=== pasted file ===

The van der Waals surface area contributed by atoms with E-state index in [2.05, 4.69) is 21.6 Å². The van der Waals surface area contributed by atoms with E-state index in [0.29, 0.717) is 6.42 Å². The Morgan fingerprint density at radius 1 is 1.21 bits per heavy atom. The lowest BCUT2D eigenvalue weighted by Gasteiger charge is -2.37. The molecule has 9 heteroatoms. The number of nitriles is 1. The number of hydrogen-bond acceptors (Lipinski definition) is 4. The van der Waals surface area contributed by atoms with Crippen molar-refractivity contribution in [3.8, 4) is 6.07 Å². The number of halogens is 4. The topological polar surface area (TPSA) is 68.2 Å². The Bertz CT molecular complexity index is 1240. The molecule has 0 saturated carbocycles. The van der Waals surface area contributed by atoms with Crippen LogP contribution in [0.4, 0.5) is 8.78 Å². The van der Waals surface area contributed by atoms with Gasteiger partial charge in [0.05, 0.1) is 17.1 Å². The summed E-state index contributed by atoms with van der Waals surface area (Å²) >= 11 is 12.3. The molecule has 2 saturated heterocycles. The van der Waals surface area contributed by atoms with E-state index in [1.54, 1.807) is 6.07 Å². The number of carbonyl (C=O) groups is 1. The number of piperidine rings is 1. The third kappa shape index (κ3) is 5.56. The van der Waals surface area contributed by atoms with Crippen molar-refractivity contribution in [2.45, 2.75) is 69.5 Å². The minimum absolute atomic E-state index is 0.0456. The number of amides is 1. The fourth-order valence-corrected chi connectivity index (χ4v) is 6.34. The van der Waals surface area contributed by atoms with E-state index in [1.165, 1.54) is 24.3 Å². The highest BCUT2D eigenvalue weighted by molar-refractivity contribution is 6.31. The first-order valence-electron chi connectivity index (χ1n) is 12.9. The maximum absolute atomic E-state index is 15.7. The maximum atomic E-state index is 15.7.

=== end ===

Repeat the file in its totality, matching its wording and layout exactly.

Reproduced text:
The van der Waals surface area contributed by atoms with E-state index in [2.05, 4.69) is 21.6 Å². The van der Waals surface area contributed by atoms with E-state index in [0.29, 0.717) is 6.42 Å². The Morgan fingerprint density at radius 1 is 1.21 bits per heavy atom. The lowest BCUT2D eigenvalue weighted by Gasteiger charge is -2.37. The molecule has 9 heteroatoms. The number of nitriles is 1. The number of hydrogen-bond acceptors (Lipinski definition) is 4. The van der Waals surface area contributed by atoms with Crippen molar-refractivity contribution in [3.8, 4) is 6.07 Å². The number of halogens is 4. The topological polar surface area (TPSA) is 68.2 Å². The Bertz CT molecular complexity index is 1240. The molecule has 0 saturated carbocycles. The van der Waals surface area contributed by atoms with Crippen LogP contribution in [0.4, 0.5) is 8.78 Å². The van der Waals surface area contributed by atoms with Gasteiger partial charge in [0.05, 0.1) is 17.1 Å². The summed E-state index contributed by atoms with van der Waals surface area (Å²) >= 11 is 12.3. The molecule has 2 saturated heterocycles. The van der Waals surface area contributed by atoms with E-state index in [1.54, 1.807) is 6.07 Å². The number of carbonyl (C=O) groups is 1. The number of piperidine rings is 1. The third kappa shape index (κ3) is 5.56. The van der Waals surface area contributed by atoms with Crippen molar-refractivity contribution in [2.45, 2.75) is 69.5 Å². The minimum absolute atomic E-state index is 0.0456. The number of amides is 1. The fourth-order valence-corrected chi connectivity index (χ4v) is 6.34. The van der Waals surface area contributed by atoms with E-state index in [1.165, 1.54) is 24.3 Å². The highest BCUT2D eigenvalue weighted by molar-refractivity contribution is 6.31. The first-order valence-electron chi connectivity index (χ1n) is 12.9. The maximum absolute atomic E-state index is 15.7. The maximum atomic E-state index is 15.7.